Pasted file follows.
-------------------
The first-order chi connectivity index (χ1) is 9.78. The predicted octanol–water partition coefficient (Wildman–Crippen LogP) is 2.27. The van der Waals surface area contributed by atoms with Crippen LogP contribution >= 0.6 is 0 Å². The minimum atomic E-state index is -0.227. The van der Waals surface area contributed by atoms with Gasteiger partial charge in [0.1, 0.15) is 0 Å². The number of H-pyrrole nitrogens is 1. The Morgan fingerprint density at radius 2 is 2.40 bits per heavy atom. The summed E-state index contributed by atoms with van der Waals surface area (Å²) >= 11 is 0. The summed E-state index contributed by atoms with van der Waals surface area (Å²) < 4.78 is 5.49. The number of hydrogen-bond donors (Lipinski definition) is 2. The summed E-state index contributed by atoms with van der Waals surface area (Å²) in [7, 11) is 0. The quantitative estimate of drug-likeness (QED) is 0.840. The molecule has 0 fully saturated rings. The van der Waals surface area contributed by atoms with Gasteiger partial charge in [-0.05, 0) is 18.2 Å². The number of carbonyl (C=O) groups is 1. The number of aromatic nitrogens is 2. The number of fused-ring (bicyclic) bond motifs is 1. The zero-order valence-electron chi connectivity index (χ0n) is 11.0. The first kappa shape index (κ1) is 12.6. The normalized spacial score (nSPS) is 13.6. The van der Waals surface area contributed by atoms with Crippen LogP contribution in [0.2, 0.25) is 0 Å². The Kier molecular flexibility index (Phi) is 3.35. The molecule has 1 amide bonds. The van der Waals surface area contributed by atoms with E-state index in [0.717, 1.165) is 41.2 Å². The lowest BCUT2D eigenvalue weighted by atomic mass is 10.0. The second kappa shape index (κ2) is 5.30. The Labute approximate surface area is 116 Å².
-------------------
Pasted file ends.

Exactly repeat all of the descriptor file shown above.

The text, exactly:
The first-order chi connectivity index (χ1) is 9.78. The predicted octanol–water partition coefficient (Wildman–Crippen LogP) is 2.27. The van der Waals surface area contributed by atoms with Crippen LogP contribution >= 0.6 is 0 Å². The minimum atomic E-state index is -0.227. The van der Waals surface area contributed by atoms with Gasteiger partial charge in [0.1, 0.15) is 0 Å². The number of H-pyrrole nitrogens is 1. The Morgan fingerprint density at radius 2 is 2.40 bits per heavy atom. The summed E-state index contributed by atoms with van der Waals surface area (Å²) >= 11 is 0. The summed E-state index contributed by atoms with van der Waals surface area (Å²) < 4.78 is 5.49. The number of hydrogen-bond donors (Lipinski definition) is 2. The summed E-state index contributed by atoms with van der Waals surface area (Å²) in [7, 11) is 0. The quantitative estimate of drug-likeness (QED) is 0.840. The molecule has 0 fully saturated rings. The van der Waals surface area contributed by atoms with Gasteiger partial charge in [-0.05, 0) is 18.2 Å². The number of carbonyl (C=O) groups is 1. The number of aromatic nitrogens is 2. The number of fused-ring (bicyclic) bond motifs is 1. The zero-order valence-electron chi connectivity index (χ0n) is 11.0. The first kappa shape index (κ1) is 12.6. The normalized spacial score (nSPS) is 13.6. The van der Waals surface area contributed by atoms with Crippen LogP contribution in [0.2, 0.25) is 0 Å². The Kier molecular flexibility index (Phi) is 3.35. The molecule has 1 amide bonds. The van der Waals surface area contributed by atoms with E-state index in [0.717, 1.165) is 41.2 Å². The lowest BCUT2D eigenvalue weighted by atomic mass is 10.0. The second kappa shape index (κ2) is 5.30. The Labute approximate surface area is 116 Å².